10 February 2017

First planning meeting with all initial participants of Cinema Olanda: Platform, a project at Witte de With scheduled for 17 June - 20 August 2017. This project is initiated by artist Wendelien van Oldenborgh and curator Lucy Cotter, and is organized at Witte de With by its director Defne Ayas and curator Natasha Hoare.

The project proposed to transform Witte de With into an adaptable platform for groups and individuals who have informed Cinema Olanda, Wendelien Van Oldenborgh and Lucy Cotter’s presentation in the Dutch Pavilion in the Venice Biennale in the summer of 2017. In her practice, Wendelien Van Oldenborgh focuses on questions surrounding the Netherlands’ (inter)national image vis-a-vis current transformations in the Dutch cultural and political landscape.

A series of changing presentations and six weeks of public events at Witte de With was being planned for the Summer 2017. In the program conceptualization for Cinema Olanda: Platform participate a group of artists, writers, curators and cultural critics: Quinsy Gario; Charl Landvreugd; Egbert Alejandro Martina; Patricia Pisters en Esther Peeren van de Amsterdam School for Cultural Analysis (ASCA); Jessica de Abreu and Mitchell Esajas from New Urban Collective; Katayoun Arian, Louise Autar and Max de Ploeg from First Things First. Also participating are Wendelien van Oldenborgh, Lucy Cotter, and Natasha Hoare.

At this closed-door planning meeting, a discussion around the name of the street and the institution emerges. The attending participants pose critical questions about Witte de With’s objectives for hosting the project. The question of “What it means for a white institution to do critical work under the name of a colonizer?” is posed by one of the meeting’s participants, Egbert Alejandro Martina. A group discussion around this inquiry, and the question of how a “white” institution can avoid to instrumentalize black intellectual labor, ensues. They also raise the issue that Witte de Withstraat is locally known as “Whiter than White Street.” (The Dutch word “witte” literally translates to “white” in English.) One of the suggestions the group makes is to change the name of the institution for the duration of the Cinema Olanda: Platform project. This suggestion, and other discussion topics, are considered by the institution internally and in conversation with Wendelien Van Oldenborgh and Lucy Cotter.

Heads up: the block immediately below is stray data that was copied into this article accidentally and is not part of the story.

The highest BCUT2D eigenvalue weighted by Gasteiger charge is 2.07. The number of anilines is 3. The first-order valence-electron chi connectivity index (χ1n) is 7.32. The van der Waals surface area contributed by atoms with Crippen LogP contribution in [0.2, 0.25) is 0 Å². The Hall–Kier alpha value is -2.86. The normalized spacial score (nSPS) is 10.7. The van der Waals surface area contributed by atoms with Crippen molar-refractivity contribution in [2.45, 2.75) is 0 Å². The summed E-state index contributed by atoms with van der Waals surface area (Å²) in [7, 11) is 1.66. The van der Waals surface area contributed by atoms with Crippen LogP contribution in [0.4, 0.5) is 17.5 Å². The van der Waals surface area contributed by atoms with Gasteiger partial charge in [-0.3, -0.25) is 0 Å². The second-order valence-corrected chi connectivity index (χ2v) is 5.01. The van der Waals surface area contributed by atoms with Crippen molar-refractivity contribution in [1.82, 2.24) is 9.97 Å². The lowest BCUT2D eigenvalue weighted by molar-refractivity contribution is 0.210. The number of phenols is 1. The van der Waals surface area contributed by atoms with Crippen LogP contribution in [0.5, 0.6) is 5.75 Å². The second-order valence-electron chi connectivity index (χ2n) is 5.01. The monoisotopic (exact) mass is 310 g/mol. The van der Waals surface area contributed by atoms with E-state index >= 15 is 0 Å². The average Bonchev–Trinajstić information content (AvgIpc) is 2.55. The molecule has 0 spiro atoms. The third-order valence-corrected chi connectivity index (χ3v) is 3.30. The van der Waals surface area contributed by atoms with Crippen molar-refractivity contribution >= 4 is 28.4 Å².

20 March 2017

Second planning meeting with Wendelien van Oldenborgh, Lucy Cotter, and Cinema Olanda: Platform participants at Witte de With. Participants attending: Katayoun Arian, Louise Autar, Max de Ploeg, and Amandla Awethu! from First Things First; Mitchell Esajas and Jessica de Abreu from The Black Archives; Charl Landvreugd; and, Egbert Alejandro Martina. Also attending were Witte de With’s staff members: Defne Ayas; Natasha Hoare; Milou van Lieshout; Rosa de Graaf; and Yoeri Meessen.

2 April 2017

Leading up to the opening of Cinema Olanda: Platform, and inspired by the discussions in its planning meetings, Witte de With staff organizes a team-workshop about equal opportunities.

6 April 2017

The discussion around the name of the institution takes a public turn on social media. On Twitter, several tweets are posted by and between initial Cinema Olanda: Platform participants and Witte de With staff.

10 April 2017

Responding to an email to all Cinema Olanda: Platform participants that was sent by Witte de With after the second planning meeting, Egbert Alejandro Martina sends an email to Witte de With stating that his main concern around the institution’s position about its name hasn’t been addressed, and withdraws from the Cinema Olanda: Platform project.